Are Juveniles Held in Adult Prisons?
Yes. On any given day, the United States is home to nearly 60,000 juvenile prisoners. Ten percent of those juveniles are housed in adult prisons. In fact, the U.S. remains the only country in the world where a 13-year-old child can face a life-without-parole sentence.
Despite several Supreme Court decisions and Congressional acts on the issue, the majority of states still allow juvenile offenders in adult jails and prisons. And they do so despite growing evidence of the negative effects that placing juveniles in adult prisons comes with.
Why should officials separate adults and children?
Juveniles housed in the same prison as adults are nine times more likely to commit suicide. They’re also five times more likely to be sexually assaulted.
Many adult facilities lack basic childcare necessities, including education and mental health counseling. Juvenile offenders are also less likely to receive vocational training in adult prisons that will help them succeed in society upon release.
Studies show that children are much less likely to reoffend due to their receptiveness to rehabilitation. But such rehabilitation is not available is most adult facilities, and juveniles leaving adult prisons are therefore more likely to reoffend.
Additionally, 31 states have laws that require that officials to charge any juvenile as an adult for any subsequent offenses regardless of the crime committed.
What sort of juveniles go to adult prisons?
Despite public perception, the majority of juveniles arrested and living in adult facilities are there for nonviolent offenses. Much like adults in prison, children of color are much more likely to be sentenced as adults compared to white children.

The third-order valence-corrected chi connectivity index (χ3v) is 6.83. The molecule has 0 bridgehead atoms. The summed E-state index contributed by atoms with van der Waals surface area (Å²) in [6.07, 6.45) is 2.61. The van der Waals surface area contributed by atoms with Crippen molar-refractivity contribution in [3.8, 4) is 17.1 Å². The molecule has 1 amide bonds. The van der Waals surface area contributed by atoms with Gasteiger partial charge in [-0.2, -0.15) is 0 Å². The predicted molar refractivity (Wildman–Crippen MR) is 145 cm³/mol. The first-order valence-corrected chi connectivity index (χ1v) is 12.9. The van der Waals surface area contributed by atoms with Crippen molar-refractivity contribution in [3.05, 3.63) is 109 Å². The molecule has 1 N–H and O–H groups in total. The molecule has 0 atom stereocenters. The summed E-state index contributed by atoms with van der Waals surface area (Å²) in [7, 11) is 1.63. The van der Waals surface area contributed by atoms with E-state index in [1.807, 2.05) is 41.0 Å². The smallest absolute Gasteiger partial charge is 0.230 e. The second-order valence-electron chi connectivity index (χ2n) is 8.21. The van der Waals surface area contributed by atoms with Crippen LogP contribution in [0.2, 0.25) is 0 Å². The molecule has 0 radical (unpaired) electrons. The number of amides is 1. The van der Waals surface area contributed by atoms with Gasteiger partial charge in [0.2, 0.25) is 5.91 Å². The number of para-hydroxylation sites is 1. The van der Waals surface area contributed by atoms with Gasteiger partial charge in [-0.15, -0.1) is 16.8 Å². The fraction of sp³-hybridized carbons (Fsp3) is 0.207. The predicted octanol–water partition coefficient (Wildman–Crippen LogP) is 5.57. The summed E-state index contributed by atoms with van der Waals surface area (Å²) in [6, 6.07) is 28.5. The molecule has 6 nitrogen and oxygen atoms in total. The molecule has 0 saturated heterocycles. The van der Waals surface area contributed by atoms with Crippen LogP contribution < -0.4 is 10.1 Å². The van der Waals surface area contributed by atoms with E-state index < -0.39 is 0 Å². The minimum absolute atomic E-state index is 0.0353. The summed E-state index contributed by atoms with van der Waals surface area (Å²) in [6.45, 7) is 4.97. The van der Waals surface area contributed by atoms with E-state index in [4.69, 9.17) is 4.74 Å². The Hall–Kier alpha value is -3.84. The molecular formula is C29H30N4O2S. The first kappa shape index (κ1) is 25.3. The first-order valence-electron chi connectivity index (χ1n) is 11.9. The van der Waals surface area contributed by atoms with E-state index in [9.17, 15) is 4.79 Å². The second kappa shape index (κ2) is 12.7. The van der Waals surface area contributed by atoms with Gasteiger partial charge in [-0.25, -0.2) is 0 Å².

The Supreme Court has been skeptical on several occasions about holding non-homicide juveniles in adult facilities. The Court has also required that a life-without-parole sentence for children under the age of 17 apply only in very special circumstances.
Despite this, 13 states do not have a minimum age for prosecutors to charge children as adults, resulting in children as young as eight years old going to adult prisons. Until the Supreme Court banned the practice in 2005, officials even executed 366 children. And 70% of those children were children of color.
How long will the U.S. keep putting juveniles in adult prisons?
In 1974, Congress passed the Juvenile Justice and Delinquency Prevention Act (JJDPA). This federal law partially banned officials from putting adult and juvenile prisoners in the same facilities.
But, even with the JJDPA, 44 states still house children with adults, regardless of crime or age. This is because states do not lose any federal funding for failing to comply with the JJDPA.
Congress has a wide-ranging “power of the purse,” which allows them to withhold federal funding from states that do not comply with federal laws. So, Congress could have decided to enforce the JJDPA if it wanted to.
Like other federal laws, however, the JJDPA has no effect without enforcement. And Congress’s lack of enforcement of the JJDPA has resulted in only a few states following it.
Sentencing judges also don’t do much to help. They hand down sentences but have little control over what happens next. In other words, prisons can enforce them however they see fit.
Juveniles are still held in adult prisons in almost every state in the U.S. The Supreme Court and Congress has taken some actions to address the harmful practice. But, for the most part, nothing has changed.